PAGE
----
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Ground loop isolation to get rid of hum?
Ground loop isolation to get rid of hum?
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Old 16th May 2011, 09:34 PM   #21
chrispenycate is offline chrispenycate  United Kingdom
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You're right (about the capacitor); I usually use a 1F 160 volt polyester (because I've got some, I suppose) but I'm generally stepping down the voltage and up the impedance. But since what I said about the low impedance drive helping (drastically) the low end on small transformers, and this presumably being because the inductance isn't high enough to keep the impedance up at low frequencies, so it takes more current drive. And a capacitor in series, increasing the drive impedance, is only going to intensify the problem.

As long as you're driving line inputs, 10k-10k should be fine. The only things with bridged 600Ω inputs are older than I am, or telephones. Mic inputs might be a bit low, but you'll be cutting down the output level, anyway.

Unfortunately, planning impedances and levels when you're on the road is not very effective, unless you bring all the gear yourself. So you design for massive overkill,and turn it down. I could design the optimum matching transformer for interfacing different systems, giving a simultaneous isolated mic level and a full spec 300Ω +22dBm German broadcast line level out; but nobody would want to pay for it (or, for that matter, carry it around) Your passive box should work fine in ninety-five percent of situations, and adequately in most of the rest of them. How big a box are you using? Could you fit more switches, and XLRs, if later this turns out to be useful? (one advantage of DIY is that, knowing what you've done, you can change it later.

And you say you've got transformer/direct switches; I hope you've got ground break (preferably with a third position for "resistive") switches.

The output impedance of your mixer is about 120Ω, but it's happiest driving into six hundred or higher, so the 10k should suit it fine. That's the jack output; there are no details on the RCA recording out.

Thinking about the capacitor problem I opened up my Canford line isolator (good, but XLRs everywhere, so you'd need adaptor cables in profusion, and if you think your 10k transformers are heavy you should heft a couple of 600Ω-600Ω) and discovered – no DC blocking capacitors. Just a transformer. So you're probably safe.
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Old 16th May 2011, 09:47 PM   #22
Peter Pan is offline Peter Pan  United States
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Well thanks again Chris. At least i don't feel foolish thinking it a very complex thing to plan for with so many unknowns. I think I have as many bases covered as I can for now, and I'll have to see what Murphy has up his sleeve as the system is put to the ultimate test.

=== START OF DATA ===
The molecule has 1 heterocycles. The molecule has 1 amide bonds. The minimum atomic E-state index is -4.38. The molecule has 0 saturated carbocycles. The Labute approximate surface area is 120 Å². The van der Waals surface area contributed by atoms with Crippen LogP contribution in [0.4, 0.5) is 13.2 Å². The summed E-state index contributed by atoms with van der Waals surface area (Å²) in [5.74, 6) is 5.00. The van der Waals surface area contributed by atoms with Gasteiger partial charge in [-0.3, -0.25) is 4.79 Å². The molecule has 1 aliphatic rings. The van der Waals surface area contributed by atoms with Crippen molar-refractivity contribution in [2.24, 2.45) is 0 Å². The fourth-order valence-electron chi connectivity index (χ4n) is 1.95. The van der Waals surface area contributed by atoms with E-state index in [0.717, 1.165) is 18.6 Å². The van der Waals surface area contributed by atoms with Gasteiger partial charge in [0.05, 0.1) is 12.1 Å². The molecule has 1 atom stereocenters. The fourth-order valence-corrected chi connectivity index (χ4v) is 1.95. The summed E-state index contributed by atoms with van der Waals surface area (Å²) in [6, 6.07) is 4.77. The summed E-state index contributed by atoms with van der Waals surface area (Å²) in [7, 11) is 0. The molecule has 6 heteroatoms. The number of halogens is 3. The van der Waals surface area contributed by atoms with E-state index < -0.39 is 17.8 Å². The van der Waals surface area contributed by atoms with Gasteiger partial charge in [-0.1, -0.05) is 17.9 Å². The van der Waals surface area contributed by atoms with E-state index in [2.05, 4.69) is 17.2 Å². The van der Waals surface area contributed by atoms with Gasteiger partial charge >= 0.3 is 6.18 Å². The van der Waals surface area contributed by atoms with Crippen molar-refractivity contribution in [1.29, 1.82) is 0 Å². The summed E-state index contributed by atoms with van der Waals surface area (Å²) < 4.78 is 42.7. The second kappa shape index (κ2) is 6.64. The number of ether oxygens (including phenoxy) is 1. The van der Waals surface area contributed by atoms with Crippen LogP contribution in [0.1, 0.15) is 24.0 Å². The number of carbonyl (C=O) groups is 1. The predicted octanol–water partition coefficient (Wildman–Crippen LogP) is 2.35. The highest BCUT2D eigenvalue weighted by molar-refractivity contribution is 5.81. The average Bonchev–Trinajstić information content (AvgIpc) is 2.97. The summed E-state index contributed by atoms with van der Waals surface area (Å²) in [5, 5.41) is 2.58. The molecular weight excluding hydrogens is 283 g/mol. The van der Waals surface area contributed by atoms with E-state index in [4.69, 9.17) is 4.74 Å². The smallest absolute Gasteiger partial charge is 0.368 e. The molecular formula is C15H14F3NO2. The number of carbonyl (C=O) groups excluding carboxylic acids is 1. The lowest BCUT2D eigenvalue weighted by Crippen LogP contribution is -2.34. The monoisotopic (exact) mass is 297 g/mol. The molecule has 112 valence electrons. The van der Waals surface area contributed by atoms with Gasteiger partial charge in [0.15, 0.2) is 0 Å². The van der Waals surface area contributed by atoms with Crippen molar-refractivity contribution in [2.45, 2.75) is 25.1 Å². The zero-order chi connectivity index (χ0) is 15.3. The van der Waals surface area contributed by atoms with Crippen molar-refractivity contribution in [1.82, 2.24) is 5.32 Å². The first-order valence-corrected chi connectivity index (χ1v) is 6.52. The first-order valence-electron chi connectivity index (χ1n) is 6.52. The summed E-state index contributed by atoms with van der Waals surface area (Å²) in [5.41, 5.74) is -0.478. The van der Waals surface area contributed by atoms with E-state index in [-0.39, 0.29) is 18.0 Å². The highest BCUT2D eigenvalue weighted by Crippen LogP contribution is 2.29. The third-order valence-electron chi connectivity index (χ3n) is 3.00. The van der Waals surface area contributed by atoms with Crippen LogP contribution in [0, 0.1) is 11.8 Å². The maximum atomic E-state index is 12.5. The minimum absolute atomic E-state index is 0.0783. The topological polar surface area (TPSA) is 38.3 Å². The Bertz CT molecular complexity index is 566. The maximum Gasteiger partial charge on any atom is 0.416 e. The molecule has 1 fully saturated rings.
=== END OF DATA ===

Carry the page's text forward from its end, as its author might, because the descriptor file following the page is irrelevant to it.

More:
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Old 19th May 2011, 09:22 AM   #23
metalsculptor is offline metalsculptor  Australia
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No problem, Lets assume a negligible output impedance, most op amps are less than 100 ohms.

10K is a common input impedance, so lets do the numbers for 5K just to be safe (I could do 600 ohms but your 10K transformer might not work properly on 600 ohms anyway) with a 1:1 turns ratio the impedance seen by the mixer output is roughly 5K, Lets assume a 20Hz lower rolloff frequency.

5000 = 1/2PiFC rearanging 1/2PiFx5000 = C so the required capacitance for this example is 1.59 uF doubling it to reduce the rolloff at 20Hz from 6 dB to 3dB gives 3.2uF so either a 3.3 or a 4.7 uF would be fine for any normal mixer unless you get a rare 600 ohm input one in which case the rolloff frequency will be nearer 50Hz, not a show stopper.

IMHO you made the right choice getting a quality 10K 1:1 transformer
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Old 22nd May 2011, 11:10 AM   #24
geraldfryjr is offline geraldfryjr  United States
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Somtimes but not always lifting the ground on the signal line feeding the board can solve the hum problem I have had to do this on several ocasions.

One in particular was when I was trying to feed my mackie 32-8 from a little mackie mixer in another room I had a bad hum problem.

I spent many hours on the tech line with them and even they couldn't figure it out.

Then it dawned on me that we had the same problem in a friends studio that we spent hours doing the custom wiring only to find out that we had to redo all six 30 point patch bays and take off the signal grounds on one side of each signal line going in one direction.

After that the whole system was compleatly dead silent unless of course there was a signal.

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Old 22nd May 2011, 11:29 AM   #25
ostripper is offline ostripper  United States
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Just the paper for this thread : http://jhbrandt.net/Grounding,%20wir...oop%20area.pdf

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